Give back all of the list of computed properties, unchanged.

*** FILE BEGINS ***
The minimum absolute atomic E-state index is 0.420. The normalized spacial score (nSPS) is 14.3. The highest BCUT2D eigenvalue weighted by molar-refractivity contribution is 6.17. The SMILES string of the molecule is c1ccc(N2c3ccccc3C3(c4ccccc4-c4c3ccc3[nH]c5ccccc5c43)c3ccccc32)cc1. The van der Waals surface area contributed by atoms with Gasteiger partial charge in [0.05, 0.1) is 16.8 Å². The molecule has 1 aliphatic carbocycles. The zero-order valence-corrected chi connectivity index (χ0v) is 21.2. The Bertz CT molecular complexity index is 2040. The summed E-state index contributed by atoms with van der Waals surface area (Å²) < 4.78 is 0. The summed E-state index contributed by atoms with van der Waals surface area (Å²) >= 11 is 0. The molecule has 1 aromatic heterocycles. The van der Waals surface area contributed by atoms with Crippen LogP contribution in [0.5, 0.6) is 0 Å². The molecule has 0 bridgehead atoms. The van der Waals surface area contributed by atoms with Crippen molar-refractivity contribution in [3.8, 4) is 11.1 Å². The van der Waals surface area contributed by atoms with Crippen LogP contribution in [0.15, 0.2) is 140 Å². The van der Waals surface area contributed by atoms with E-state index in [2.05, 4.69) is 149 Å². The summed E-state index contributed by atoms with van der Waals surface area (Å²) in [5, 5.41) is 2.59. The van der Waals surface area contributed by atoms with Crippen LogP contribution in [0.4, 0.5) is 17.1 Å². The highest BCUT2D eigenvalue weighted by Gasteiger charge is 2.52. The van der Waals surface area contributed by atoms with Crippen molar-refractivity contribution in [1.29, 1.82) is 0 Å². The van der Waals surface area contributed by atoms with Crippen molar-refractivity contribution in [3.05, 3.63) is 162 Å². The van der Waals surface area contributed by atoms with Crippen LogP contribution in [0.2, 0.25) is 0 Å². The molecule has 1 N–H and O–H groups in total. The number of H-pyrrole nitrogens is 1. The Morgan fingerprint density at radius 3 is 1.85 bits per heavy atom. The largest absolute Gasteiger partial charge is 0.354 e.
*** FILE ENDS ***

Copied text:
The minimum absolute atomic E-state index is 0.420. The normalized spacial score (nSPS) is 14.3. The highest BCUT2D eigenvalue weighted by molar-refractivity contribution is 6.17. The SMILES string of the molecule is c1ccc(N2c3ccccc3C3(c4ccccc4-c4c3ccc3[nH]c5ccccc5c43)c3ccccc32)cc1. The van der Waals surface area contributed by atoms with Gasteiger partial charge in [0.05, 0.1) is 16.8 Å². The molecule has 1 aliphatic carbocycles. The zero-order valence-corrected chi connectivity index (χ0v) is 21.2. The Bertz CT molecular complexity index is 2040. The summed E-state index contributed by atoms with van der Waals surface area (Å²) < 4.78 is 0. The summed E-state index contributed by atoms with van der Waals surface area (Å²) >= 11 is 0. The molecule has 1 aromatic heterocycles. The van der Waals surface area contributed by atoms with Crippen LogP contribution in [0.5, 0.6) is 0 Å². The molecule has 0 bridgehead atoms. The van der Waals surface area contributed by atoms with Crippen molar-refractivity contribution in [3.8, 4) is 11.1 Å². The van der Waals surface area contributed by atoms with Crippen LogP contribution in [0.15, 0.2) is 140 Å². The van der Waals surface area contributed by atoms with E-state index in [2.05, 4.69) is 149 Å². The summed E-state index contributed by atoms with van der Waals surface area (Å²) in [5, 5.41) is 2.59. The van der Waals surface area contributed by atoms with Crippen LogP contribution in [0.4, 0.5) is 17.1 Å². The highest BCUT2D eigenvalue weighted by Gasteiger charge is 2.52. The van der Waals surface area contributed by atoms with Crippen molar-refractivity contribution in [1.29, 1.82) is 0 Å². The van der Waals surface area contributed by atoms with Crippen molar-refractivity contribution in [3.05, 3.63) is 162 Å². The van der Waals surface area contributed by atoms with Crippen LogP contribution in [0.2, 0.25) is 0 Å². The molecule has 1 N–H and O–H groups in total. The number of H-pyrrole nitrogens is 1. The Morgan fingerprint density at radius 3 is 1.85 bits per heavy atom. The largest absolute Gasteiger partial charge is 0.354 e.